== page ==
Since its inception under leadership from the U.S. Department of Homeland Security and the National Cyber Security Alliance, National Cyber Security Awareness Month has grown exponentially, reaching consumers, small and medium-sized businesses, corporations, educational institutions and young people across the nation. 2015 marks the 12th year of National Cyber Security Awareness Month.
With recent legislation and support from the White House, cybersecurity is continuously a popular topic of discussion and rightfully so. More specifically, there is even stronger focus on consumers and their cyber safety. Everyone at every age is a consumer, and thus this year each theme will focus on the consumer and his/her needs regarding cybersecurity and safety.
This year also marks the fifth anniversary of the STOP. THINK. CONNECT. campaign. NCSAM 2015 will highlight the overall message of STOP. THINK. CONNECT. and the capstone concepts of the campaign: “Keep a Clean Machine,” “Protect Your Personal Information,” “Connect with Care,” “Be Web Wise” and “Be a Good Online Citizen.”
Here are some ways you can be Cyber Safe and Secure:
Keep a Clean Machine
- Keep security software current: Having the latest security software, web browser, and operating system are the best defenses against viruses, malware, and other online threats.
- Automate software updates: Many software programs will automatically connect and update to defend against known risks. Turn on automatic updates if that’s an available option.
- Protect all devices that connect to the Internet: Along with computers, your smartphones, gaming systems and other web-enabled devices also need protection from viruses and malware.
- Plug & scan: USBs and other external devices can be infected by viruses and malware. Use your security software to scan them.
Protect Your Personal Information
- Secure your accounts: Ask for protection beyond passwords. Many account providers now offer additional ways for you verify who you are before you conduct business on that site.
- Make passwords long and strong: Combine capital and lowercase letters with numbers and symbols to create a more secure password.
- Unique account, unique password: Having separate passwords for every account helps to thwart cybercriminals.
- Write it down and keep it safe: Everyone can forget a password. Keep a list that’s stored in a safe, secure place away from your computer.
- Own your online presence: Set the privacy and security settings on websites to your comfort level for information sharing. It’s ok to limit how and with whom you share information.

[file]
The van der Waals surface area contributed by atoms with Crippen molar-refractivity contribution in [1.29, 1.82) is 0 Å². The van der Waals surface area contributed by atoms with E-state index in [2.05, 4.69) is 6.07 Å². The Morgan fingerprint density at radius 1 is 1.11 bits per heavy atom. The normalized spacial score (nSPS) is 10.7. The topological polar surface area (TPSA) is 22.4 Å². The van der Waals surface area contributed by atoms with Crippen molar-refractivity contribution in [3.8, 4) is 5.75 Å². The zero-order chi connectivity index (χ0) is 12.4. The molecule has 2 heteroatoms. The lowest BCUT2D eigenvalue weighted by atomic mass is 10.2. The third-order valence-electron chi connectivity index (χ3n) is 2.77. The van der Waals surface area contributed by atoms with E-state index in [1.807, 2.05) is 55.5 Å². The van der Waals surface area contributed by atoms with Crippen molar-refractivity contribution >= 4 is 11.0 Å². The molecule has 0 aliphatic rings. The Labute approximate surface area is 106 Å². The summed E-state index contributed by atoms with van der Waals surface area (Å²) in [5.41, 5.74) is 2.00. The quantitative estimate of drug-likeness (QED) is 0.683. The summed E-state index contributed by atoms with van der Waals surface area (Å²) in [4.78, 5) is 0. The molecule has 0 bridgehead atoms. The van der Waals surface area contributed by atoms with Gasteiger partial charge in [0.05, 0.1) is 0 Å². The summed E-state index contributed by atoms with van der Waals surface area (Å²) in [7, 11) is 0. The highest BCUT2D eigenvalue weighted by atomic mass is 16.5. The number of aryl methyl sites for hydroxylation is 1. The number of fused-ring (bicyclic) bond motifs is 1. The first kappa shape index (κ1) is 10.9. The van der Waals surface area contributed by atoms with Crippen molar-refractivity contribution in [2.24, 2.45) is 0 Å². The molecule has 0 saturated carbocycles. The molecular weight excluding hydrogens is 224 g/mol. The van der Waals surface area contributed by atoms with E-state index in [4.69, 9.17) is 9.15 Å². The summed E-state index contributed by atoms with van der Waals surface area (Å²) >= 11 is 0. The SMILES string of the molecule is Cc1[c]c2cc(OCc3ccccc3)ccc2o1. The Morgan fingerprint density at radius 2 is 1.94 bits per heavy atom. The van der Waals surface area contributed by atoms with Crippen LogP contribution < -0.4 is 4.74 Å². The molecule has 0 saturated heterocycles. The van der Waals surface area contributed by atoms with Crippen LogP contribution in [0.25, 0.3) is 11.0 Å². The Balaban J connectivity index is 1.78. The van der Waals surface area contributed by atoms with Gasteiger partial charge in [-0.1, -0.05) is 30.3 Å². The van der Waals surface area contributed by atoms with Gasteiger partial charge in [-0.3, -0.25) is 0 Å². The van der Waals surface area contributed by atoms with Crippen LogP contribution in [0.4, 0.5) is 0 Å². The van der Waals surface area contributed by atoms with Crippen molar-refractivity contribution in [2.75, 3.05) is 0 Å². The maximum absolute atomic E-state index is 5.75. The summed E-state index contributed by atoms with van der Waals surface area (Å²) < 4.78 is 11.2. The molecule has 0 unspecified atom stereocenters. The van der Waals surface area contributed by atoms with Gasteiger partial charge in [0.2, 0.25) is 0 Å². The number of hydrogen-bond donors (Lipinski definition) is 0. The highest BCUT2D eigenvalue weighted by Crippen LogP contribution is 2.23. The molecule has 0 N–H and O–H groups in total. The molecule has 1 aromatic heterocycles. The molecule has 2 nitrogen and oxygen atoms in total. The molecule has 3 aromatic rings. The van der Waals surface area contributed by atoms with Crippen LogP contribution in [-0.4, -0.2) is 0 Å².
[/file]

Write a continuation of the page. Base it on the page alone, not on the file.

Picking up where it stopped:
Connect with Care
- When in doubt, throw it out: Links in email, tweets, posts and online advertising are often the ways cybercriminals compromise your computer. If it looks suspicious, even if you know the source, it’s best to delete or, if appropriate, mark as junk email.
- Get savvy about WiFi hotspots: Limit the type of business you conduct and adjust the security settings on your device to limit who can access your machine.
- Protect your $$: When banking and shopping, check to be sure the sites is security-enabled. Look for web addresses with “https://,” which means the site takes extra measures to help secure your information. “Http://” is not secure.
Be Web Wise
- Stay current. Keep pace with new ways to stay safe online. Check trusted websites for the latest information, share with friends, family and colleagues and encourage them to be web wise.
- Think before you act: Be wary of communications that implores you to act immediately, offers something that sounds too good to be true or asks for personal information.
- Back it up: Protect your valuable work, music, photos, and other digital information by making an electronic copy and storing it safely.
Be a Good Online Citizen
- Safer for me, more secure for all: What you do online has the potential to affect everyone – at home, at work and around the world. Practicing good online habits benefits the global digital community.
- Post only about others as you have them post about you.
- Help the authorities fight cybercrime: Report stolen finances, identities and cybercrime to http://www.ic3.gov (the Internet Crime Complaint Center) and http://www.onguardonline.gov/file-complaint (the FTC).
For more about what you can do for Cyber Security Month and beyond, visit Homeland Security